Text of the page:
Leslie Epstein ’56 Releases Latest Book, ‘Hill of Beans’
Leslie Epstein ’56 has published his 10th book, which he is calling the culmination of all his energies and interests. The work of fiction, which was released on March 1, is entitled Hill of Beans. The novel brings together Epstein’s personal and professional interests — WWII and Hollywood, and some might say he was born to write it. Epstein grew up in a Hollywood family. His father, Philip and uncle Julius co-wrote Casablanca and contributed to dozens of other classics including Yankee Doodle Dandy and Arsenic and Old Lace. Together they won an Academy Award for co-scripting Casablanca.
Growing up in a family of filmmakers had an outsized influence on Leslie. The subject matter of much of his fiction focuses on the industry, and Hill of Beans is no exception. The book centers around Warner Bros. Vice President of production Jack L. Warner portrayed as an offensive, cutthroat studio head. The book follows Casablanca’s production, which was beset with problems, and Jack’s desire to turn things around by timing the Allied Invasion of North Africa to its premiere.
WBUR in Boston had this to say about Hill of Beans, “It’s a blisteringly funny, fictional farce using Casablanca’s famous production woes as the backdrop for a bawdy espionage adventure boasting an all-star cast of world leaders and movie industry icons, with the fate of the free world hanging in the balance.”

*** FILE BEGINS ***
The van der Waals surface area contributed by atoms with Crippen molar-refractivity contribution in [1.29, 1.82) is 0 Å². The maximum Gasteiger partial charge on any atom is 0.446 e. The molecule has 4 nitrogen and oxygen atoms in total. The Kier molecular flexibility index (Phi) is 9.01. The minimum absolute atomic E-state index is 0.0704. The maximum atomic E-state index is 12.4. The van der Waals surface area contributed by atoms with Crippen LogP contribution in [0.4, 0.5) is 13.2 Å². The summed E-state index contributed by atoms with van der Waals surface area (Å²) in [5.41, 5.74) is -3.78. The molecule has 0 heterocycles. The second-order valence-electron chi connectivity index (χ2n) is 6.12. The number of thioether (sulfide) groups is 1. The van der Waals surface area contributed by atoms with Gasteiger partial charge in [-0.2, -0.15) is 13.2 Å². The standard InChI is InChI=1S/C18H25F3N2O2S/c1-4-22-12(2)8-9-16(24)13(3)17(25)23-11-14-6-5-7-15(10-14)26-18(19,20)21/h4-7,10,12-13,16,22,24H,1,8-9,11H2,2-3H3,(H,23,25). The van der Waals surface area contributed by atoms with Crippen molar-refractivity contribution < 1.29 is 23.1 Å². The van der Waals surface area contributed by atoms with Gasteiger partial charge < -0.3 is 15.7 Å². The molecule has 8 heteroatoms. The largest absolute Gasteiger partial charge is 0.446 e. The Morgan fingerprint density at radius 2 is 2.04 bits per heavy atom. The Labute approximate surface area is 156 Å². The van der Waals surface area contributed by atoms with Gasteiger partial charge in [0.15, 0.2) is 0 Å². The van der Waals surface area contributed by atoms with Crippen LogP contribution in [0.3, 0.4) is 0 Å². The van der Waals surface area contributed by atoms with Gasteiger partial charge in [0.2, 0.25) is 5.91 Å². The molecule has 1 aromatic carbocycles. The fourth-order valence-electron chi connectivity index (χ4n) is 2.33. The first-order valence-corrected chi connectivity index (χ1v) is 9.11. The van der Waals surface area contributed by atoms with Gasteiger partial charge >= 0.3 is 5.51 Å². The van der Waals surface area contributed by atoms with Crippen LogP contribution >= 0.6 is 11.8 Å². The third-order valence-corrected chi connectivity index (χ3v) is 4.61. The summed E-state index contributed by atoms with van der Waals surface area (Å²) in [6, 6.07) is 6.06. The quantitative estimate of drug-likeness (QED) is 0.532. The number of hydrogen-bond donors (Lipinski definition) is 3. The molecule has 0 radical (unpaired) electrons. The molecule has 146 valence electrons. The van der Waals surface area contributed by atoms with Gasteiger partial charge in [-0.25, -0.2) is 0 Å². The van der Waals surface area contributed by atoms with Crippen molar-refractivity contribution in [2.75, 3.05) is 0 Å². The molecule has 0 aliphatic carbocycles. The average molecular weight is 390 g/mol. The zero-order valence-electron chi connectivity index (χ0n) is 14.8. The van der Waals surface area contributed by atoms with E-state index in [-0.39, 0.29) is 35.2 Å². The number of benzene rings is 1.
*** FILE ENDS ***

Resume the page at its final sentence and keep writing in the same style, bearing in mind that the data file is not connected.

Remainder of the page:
Although his youth was spent in Hollywood, Epstein has spent most of his life on the East Coast. Following Webb, he studied at Yale and was a Rhodes Scholar at Oxford. In 2007, his play, King of the Jews premiered at the Boston Playwrights Theatre. Among his many awards and honors, Epstein has also received Fulbright and Guggenheim fellowships and an award for Distinction in Literature from the American Academy and Institute of Arts and Letters. Now 82 years old, Epstein continues to teach at Boston University, where he directed the Creative Writing program for more than 35 years. As well as being an author and scholar, one of his little talked about accomplishments was his prowess on the Webb tennis courts: he helped the WSC tennis team to an undefeated season in 1956!